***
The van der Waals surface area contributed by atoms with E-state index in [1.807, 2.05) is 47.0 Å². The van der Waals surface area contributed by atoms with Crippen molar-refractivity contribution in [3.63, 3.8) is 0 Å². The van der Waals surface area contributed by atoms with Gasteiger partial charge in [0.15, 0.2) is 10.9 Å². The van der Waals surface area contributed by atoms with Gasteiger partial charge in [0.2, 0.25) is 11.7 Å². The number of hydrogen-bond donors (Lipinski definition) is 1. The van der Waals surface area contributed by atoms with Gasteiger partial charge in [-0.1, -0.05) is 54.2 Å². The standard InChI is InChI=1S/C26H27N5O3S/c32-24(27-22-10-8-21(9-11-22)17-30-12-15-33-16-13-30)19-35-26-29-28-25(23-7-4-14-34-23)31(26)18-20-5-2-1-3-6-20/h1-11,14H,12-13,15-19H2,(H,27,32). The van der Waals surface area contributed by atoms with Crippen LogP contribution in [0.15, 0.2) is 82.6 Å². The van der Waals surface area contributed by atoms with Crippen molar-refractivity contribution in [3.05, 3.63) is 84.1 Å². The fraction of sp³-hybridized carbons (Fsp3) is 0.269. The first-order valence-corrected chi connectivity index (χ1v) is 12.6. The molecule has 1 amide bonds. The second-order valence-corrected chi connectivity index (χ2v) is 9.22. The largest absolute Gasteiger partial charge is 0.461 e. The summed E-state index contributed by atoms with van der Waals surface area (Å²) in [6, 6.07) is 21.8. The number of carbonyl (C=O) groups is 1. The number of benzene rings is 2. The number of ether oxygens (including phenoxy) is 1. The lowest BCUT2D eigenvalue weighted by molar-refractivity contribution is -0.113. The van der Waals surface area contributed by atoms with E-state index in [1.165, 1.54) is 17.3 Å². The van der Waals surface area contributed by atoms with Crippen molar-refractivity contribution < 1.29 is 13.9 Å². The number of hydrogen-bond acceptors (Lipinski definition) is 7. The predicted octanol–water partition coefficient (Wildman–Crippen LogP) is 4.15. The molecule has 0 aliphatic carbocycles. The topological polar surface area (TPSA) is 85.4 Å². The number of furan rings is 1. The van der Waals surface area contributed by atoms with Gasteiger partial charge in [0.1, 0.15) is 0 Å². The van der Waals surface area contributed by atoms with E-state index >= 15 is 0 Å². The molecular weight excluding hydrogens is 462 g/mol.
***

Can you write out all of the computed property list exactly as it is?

The van der Waals surface area contributed by atoms with E-state index in [1.807, 2.05) is 47.0 Å². The van der Waals surface area contributed by atoms with Crippen molar-refractivity contribution in [3.63, 3.8) is 0 Å². The van der Waals surface area contributed by atoms with Gasteiger partial charge in [0.15, 0.2) is 10.9 Å². The van der Waals surface area contributed by atoms with Gasteiger partial charge in [0.2, 0.25) is 11.7 Å². The number of hydrogen-bond donors (Lipinski definition) is 1. The van der Waals surface area contributed by atoms with Gasteiger partial charge in [-0.1, -0.05) is 54.2 Å². The standard InChI is InChI=1S/C26H27N5O3S/c32-24(27-22-10-8-21(9-11-22)17-30-12-15-33-16-13-30)19-35-26-29-28-25(23-7-4-14-34-23)31(26)18-20-5-2-1-3-6-20/h1-11,14H,12-13,15-19H2,(H,27,32). The van der Waals surface area contributed by atoms with Crippen LogP contribution in [0.15, 0.2) is 82.6 Å². The van der Waals surface area contributed by atoms with Crippen molar-refractivity contribution in [3.05, 3.63) is 84.1 Å². The fraction of sp³-hybridized carbons (Fsp3) is 0.269. The first-order valence-corrected chi connectivity index (χ1v) is 12.6. The molecule has 1 amide bonds. The second-order valence-corrected chi connectivity index (χ2v) is 9.22. The largest absolute Gasteiger partial charge is 0.461 e. The summed E-state index contributed by atoms with van der Waals surface area (Å²) in [6, 6.07) is 21.8. The number of carbonyl (C=O) groups is 1. The number of benzene rings is 2. The number of ether oxygens (including phenoxy) is 1. The lowest BCUT2D eigenvalue weighted by molar-refractivity contribution is -0.113. The van der Waals surface area contributed by atoms with E-state index in [1.165, 1.54) is 17.3 Å². The van der Waals surface area contributed by atoms with Crippen molar-refractivity contribution < 1.29 is 13.9 Å². The number of hydrogen-bond acceptors (Lipinski definition) is 7. The predicted octanol–water partition coefficient (Wildman–Crippen LogP) is 4.15. The molecule has 0 aliphatic carbocycles. The topological polar surface area (TPSA) is 85.4 Å². The number of furan rings is 1. The van der Waals surface area contributed by atoms with Gasteiger partial charge in [0.1, 0.15) is 0 Å². The van der Waals surface area contributed by atoms with E-state index >= 15 is 0 Å². The molecular weight excluding hydrogens is 462 g/mol.